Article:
We evaluated changes in liver function parameters and risk factors for the deterioration of liver function 12 months after percutaneous radiofrequency ablation (RFA) therapy in patients with hepatocellular carcinoma (HCC).
The subjects in this retrospective study comprised 102 patients with HCC who had undergone RFA therapy and exhibited no recurrence of HCC 12 months thereafter. Serial changes in serum total bilirubin and albumin, prothrombin time, and Child-Pugh score were evaluated before RFA and 3, 6, 9, and 12 months thereafter. Deterioration of liver function was defined when the Child-Pugh score increased by at least 2 at 12 months after RFA therapy. We determined the factors related to aggravation of liver function after RFA therapy.
Liver function had deteriorated 12 months after RFA in 29 patients (28.4%). Serum albumin levels decreased significantly from before (3.7±0.1 g/dL, mean±SD) to 12 months after RFA therapy (3.3±0.1 g/dL, P=0.002). The Child-Pugh score increased significantly during the same time period (from 6.1±0.2 to 7.2±0.3, P<0.001). Pre-RFA thrombocytopenia (≤100,000/mm3) was revealed as a significant risk factor for the deterioration of liver function after RFA. However, no patients had episodes of bleeding as a complication of RFA.
Hepatocellular carcinoma (HCC) is one of the most common malignancies worldwide with an increasing number of patients.1,2 Surgical treatment is curative treatment method for HCC if the tumor is single in non-cirrhotic liver.3 However only 10% to 37% of the patients are eligible for surgical resection because of multiple tumors in both lobes, location of the tumor to major vascular and biliary structures precluding margin-negative surgical resection, advanced stage on presentation, or poor liver function reservoir due to the underlying liver disease.4-6 Liver transplantation provides an alternative curative treatment for small unresectable HCC,7,8 but a shortage of liver grafts limits the applicability of this approach. Radiofrequency ablation (RFA) is a minimally invasive technique as a curative treatment modality for HCC. It is well-tolerated in HCC patients with advanced cirrhosis, with low morbidity rate ranging from 0% to 28% and peri-operative mortality rate of 0% to 2%.9,10 A recent randomized controlled trial also suggested that percutaneous RFA was as effective as hepatic resection in terms of overall survivals in selected patients.11 Despite its technical simplicity and safety, deterioration of liver function is inevitable after RFA.12 Furthermore, the recurrence rate of HCC after RFA is not negligible ranging from 49% to 74% in 5 years.13,14 Thus, maintaining residual liver function reservoir is very important to treat recurrent HCC appropriately. Although RFA is widely performed in clinical practice, there is little knowledge in changes of residual liver function in patients after RFA. In this study, we evaluated changes in liver function parameters after RFA therapy and identified risk factors for aggravation of liver function.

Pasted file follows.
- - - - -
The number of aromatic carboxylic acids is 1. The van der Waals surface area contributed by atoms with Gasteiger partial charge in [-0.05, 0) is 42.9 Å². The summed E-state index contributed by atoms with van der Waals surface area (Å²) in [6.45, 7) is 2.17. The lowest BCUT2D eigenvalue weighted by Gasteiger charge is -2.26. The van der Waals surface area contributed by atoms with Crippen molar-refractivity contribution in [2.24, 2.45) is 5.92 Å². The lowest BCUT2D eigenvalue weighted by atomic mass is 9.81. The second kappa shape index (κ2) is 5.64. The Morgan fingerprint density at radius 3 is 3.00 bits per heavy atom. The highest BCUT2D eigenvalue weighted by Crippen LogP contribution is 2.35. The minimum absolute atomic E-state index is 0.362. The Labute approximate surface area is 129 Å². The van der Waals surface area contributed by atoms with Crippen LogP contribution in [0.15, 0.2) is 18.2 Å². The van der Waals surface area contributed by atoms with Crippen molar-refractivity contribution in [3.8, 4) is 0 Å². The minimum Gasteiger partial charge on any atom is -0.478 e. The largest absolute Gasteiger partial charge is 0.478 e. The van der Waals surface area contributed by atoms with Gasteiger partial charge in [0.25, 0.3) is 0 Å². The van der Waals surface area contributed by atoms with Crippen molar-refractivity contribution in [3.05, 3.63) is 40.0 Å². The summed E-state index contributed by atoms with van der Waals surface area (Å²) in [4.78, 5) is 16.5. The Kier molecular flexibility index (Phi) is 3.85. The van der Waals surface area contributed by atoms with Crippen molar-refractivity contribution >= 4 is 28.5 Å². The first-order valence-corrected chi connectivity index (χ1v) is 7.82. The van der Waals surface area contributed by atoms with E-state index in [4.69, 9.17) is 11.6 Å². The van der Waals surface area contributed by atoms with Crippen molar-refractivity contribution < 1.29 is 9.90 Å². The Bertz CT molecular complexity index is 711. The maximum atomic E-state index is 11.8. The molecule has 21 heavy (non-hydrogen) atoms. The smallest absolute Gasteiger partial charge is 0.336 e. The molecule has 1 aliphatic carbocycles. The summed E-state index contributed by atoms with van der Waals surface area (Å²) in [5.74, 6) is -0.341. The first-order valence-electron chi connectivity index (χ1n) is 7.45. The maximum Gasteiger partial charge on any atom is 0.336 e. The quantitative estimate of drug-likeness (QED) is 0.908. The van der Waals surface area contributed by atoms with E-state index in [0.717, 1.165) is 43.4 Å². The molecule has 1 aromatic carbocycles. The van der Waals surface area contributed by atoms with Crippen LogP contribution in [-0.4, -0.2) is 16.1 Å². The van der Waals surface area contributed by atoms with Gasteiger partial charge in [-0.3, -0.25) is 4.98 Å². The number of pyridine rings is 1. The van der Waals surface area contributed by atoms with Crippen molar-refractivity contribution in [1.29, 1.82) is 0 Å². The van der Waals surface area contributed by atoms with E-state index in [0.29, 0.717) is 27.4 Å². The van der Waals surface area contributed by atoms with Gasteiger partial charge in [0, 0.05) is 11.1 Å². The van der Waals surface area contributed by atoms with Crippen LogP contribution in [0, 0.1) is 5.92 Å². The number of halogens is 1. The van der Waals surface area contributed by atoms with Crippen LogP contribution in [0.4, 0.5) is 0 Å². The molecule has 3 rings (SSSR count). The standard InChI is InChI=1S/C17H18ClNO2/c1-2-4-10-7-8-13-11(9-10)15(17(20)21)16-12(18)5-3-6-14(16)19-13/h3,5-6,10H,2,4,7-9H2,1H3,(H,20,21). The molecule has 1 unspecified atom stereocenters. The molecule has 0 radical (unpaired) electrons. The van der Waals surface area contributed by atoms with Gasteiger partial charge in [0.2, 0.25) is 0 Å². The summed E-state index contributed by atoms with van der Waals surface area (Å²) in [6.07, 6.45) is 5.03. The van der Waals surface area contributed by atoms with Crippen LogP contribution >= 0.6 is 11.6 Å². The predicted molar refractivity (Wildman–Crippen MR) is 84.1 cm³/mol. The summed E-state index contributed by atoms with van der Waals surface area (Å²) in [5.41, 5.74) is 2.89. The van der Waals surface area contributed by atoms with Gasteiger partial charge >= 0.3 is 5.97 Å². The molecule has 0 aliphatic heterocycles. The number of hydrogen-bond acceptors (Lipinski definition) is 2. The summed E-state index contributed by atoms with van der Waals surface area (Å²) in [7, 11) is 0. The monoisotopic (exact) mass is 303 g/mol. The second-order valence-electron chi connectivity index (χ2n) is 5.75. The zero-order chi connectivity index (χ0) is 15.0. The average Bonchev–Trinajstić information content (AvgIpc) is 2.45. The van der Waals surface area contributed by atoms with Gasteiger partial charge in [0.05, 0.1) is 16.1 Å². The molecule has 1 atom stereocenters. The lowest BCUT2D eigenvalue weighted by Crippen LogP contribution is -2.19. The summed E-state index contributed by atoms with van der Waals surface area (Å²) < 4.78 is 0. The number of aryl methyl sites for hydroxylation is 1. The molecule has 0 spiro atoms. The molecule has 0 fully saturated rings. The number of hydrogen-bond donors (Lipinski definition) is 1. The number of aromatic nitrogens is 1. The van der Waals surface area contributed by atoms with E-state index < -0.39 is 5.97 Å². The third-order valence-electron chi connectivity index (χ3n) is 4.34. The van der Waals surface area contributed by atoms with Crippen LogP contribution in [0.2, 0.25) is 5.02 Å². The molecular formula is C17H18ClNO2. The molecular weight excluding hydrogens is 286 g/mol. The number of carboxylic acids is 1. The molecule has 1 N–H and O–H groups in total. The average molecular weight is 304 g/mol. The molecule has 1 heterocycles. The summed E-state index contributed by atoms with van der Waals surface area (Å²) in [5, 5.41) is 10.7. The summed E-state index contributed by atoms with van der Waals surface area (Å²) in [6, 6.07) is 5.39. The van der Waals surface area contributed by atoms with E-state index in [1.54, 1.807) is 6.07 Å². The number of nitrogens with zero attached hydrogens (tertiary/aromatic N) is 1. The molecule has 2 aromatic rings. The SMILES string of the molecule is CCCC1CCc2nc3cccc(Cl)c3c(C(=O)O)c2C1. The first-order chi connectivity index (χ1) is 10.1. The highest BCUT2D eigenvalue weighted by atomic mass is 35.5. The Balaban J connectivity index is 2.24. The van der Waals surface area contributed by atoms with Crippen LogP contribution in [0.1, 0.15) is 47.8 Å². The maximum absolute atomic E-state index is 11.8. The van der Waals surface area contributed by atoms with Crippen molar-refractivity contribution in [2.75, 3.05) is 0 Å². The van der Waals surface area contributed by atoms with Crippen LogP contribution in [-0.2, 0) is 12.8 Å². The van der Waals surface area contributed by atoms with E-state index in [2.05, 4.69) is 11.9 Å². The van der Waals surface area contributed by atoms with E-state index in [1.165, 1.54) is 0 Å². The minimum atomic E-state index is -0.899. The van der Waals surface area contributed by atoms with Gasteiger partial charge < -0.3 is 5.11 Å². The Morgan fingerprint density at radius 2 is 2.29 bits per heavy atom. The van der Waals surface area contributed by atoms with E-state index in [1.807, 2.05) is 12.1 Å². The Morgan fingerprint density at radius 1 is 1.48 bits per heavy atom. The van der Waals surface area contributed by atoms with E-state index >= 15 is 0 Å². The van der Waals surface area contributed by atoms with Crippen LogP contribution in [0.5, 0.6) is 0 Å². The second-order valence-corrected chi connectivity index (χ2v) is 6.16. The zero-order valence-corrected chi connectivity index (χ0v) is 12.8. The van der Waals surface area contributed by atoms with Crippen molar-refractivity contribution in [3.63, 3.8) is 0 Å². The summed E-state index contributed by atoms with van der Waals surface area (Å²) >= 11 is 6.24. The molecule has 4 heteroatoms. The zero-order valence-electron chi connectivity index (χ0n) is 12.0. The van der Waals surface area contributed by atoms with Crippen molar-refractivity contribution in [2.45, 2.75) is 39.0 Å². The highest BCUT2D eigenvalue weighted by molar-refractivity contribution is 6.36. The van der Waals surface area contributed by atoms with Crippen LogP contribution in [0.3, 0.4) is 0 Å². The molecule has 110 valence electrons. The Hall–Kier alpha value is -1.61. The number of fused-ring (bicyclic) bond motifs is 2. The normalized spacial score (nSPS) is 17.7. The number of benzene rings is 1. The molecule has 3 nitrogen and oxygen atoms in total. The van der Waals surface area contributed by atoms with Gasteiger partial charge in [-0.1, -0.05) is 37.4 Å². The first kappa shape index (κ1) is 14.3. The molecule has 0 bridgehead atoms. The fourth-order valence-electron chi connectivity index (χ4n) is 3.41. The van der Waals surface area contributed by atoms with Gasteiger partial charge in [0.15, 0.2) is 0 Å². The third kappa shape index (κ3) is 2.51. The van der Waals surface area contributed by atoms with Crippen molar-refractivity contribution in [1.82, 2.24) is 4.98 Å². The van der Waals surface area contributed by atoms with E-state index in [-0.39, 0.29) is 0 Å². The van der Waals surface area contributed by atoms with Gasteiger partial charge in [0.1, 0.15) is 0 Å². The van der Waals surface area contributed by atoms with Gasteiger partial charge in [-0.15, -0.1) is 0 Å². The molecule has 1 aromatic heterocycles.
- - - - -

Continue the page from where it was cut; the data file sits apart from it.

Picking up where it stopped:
PATIENTS AND METHODS
Between January 2005 and December 2008, 651 patients with HCC were treated in Kyungpook National University Hospital. Of those patients, we included 102 patients diagnosed as HCC with underlying cirrhosis, who had complete ablation without recurrence for 12 months after RFA, and did not receive any other therapies such as surgical resection, transarterial chemoembolization (TACE) and radiotherapy. Exclusion criteria included patients with previous treatment for HCC, follow-up loss after RFA, and any therapies which can influence liver function parameters such as albumin infusion and therapeutic paracentesis. Anti-viral therapies in patients with chronic hepatitis B were permitted. Patients who had abnormal liver function test due to drug resistance excluded.
Diagnosis of liver cirrhosis were made by either presence of esophageal varix, or radiologic evidences of cirrhosis including surface nodularity and splenomegaly. Diagnosis of HCC was based on the American Association for the Study of Liver Diseases practice guidelines on the management of HCC in 2005.
Techniques of RFA
Cool-tip™ Radiofrequency Ablation system (Valleylab, USA) was used for RFA. The ablation was performed using an automatic impedance control mode in which the current output was automatically adjusted according to the impedance at the needle tip. For large tumors, multiple overlapping ablations were performed. All ablations aimed at achieving ablation of 1 cm margin of non-tumorous liver parenchyma in a single RFA session.
Data collection and follow up
Clinical data and treatment outcomes of all patients were retrospectively collected in a computerized database. The treatment protocol and data collection were approved by the institutional review board. To confirm complete ablation, abdominal dynamic computed tomogram (CT) scan was performed 1 month after RFA. All patients underwent serial monitoring of alpha-fetoprotein (AFP) and dynamic CT scan at 3 month intervals for detection of local recurrence, distal intrahepatic recurrence and extrahepatic metastasis. Liver function test along with complete blood count test and prothrombin time (PT), were measured and Child-Pugh score was calculated before RFA and 1, 3, 6, 12 months after RFA therapy.